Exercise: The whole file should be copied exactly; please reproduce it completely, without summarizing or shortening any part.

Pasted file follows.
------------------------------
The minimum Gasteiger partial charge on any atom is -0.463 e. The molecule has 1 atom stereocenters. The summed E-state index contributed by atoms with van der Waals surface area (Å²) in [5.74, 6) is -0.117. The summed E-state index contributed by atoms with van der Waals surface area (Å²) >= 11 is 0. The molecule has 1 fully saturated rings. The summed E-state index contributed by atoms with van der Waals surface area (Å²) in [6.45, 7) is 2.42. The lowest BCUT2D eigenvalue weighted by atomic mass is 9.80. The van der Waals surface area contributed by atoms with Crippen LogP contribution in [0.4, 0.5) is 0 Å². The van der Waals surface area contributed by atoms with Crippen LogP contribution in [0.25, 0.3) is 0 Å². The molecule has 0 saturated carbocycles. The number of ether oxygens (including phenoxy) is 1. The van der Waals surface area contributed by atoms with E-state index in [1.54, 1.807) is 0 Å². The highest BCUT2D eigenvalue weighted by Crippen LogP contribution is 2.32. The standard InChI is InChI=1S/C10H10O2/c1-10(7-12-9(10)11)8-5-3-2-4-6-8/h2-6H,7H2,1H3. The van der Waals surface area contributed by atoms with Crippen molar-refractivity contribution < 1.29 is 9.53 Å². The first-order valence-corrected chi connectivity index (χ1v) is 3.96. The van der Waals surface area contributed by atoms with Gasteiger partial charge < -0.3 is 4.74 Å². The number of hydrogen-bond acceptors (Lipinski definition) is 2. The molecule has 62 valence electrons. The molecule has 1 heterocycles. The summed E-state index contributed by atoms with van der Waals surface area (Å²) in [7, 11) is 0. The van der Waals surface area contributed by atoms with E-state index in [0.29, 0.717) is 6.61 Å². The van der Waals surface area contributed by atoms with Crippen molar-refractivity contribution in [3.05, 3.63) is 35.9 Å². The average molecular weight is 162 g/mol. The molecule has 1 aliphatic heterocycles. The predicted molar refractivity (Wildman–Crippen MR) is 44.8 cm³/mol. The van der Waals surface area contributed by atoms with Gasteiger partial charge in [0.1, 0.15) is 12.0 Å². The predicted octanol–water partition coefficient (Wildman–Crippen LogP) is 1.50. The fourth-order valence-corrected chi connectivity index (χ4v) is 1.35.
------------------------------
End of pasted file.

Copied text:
The minimum Gasteiger partial charge on any atom is -0.463 e. The molecule has 1 atom stereocenters. The summed E-state index contributed by atoms with van der Waals surface area (Å²) in [5.74, 6) is -0.117. The summed E-state index contributed by atoms with van der Waals surface area (Å²) >= 11 is 0. The molecule has 1 fully saturated rings. The summed E-state index contributed by atoms with van der Waals surface area (Å²) in [6.45, 7) is 2.42. The lowest BCUT2D eigenvalue weighted by atomic mass is 9.80. The van der Waals surface area contributed by atoms with Crippen LogP contribution in [0.4, 0.5) is 0 Å². The van der Waals surface area contributed by atoms with Crippen LogP contribution in [0.25, 0.3) is 0 Å². The molecule has 0 saturated carbocycles. The number of ether oxygens (including phenoxy) is 1. The van der Waals surface area contributed by atoms with E-state index in [1.54, 1.807) is 0 Å². The highest BCUT2D eigenvalue weighted by Crippen LogP contribution is 2.32. The standard InChI is InChI=1S/C10H10O2/c1-10(7-12-9(10)11)8-5-3-2-4-6-8/h2-6H,7H2,1H3. The van der Waals surface area contributed by atoms with Crippen molar-refractivity contribution < 1.29 is 9.53 Å². The first-order valence-corrected chi connectivity index (χ1v) is 3.96. The van der Waals surface area contributed by atoms with Gasteiger partial charge < -0.3 is 4.74 Å². The number of hydrogen-bond acceptors (Lipinski definition) is 2. The molecule has 62 valence electrons. The molecule has 1 heterocycles. The summed E-state index contributed by atoms with van der Waals surface area (Å²) in [7, 11) is 0. The van der Waals surface area contributed by atoms with E-state index in [0.29, 0.717) is 6.61 Å². The van der Waals surface area contributed by atoms with Crippen molar-refractivity contribution in [3.05, 3.63) is 35.9 Å². The average molecular weight is 162 g/mol. The molecule has 1 aliphatic heterocycles. The predicted molar refractivity (Wildman–Crippen MR) is 44.8 cm³/mol. The van der Waals surface area contributed by atoms with Gasteiger partial charge in [0.1, 0.15) is 12.0 Å². The predicted octanol–water partition coefficient (Wildman–Crippen LogP) is 1.50. The fourth-order valence-corrected chi connectivity index (χ4v) is 1.35.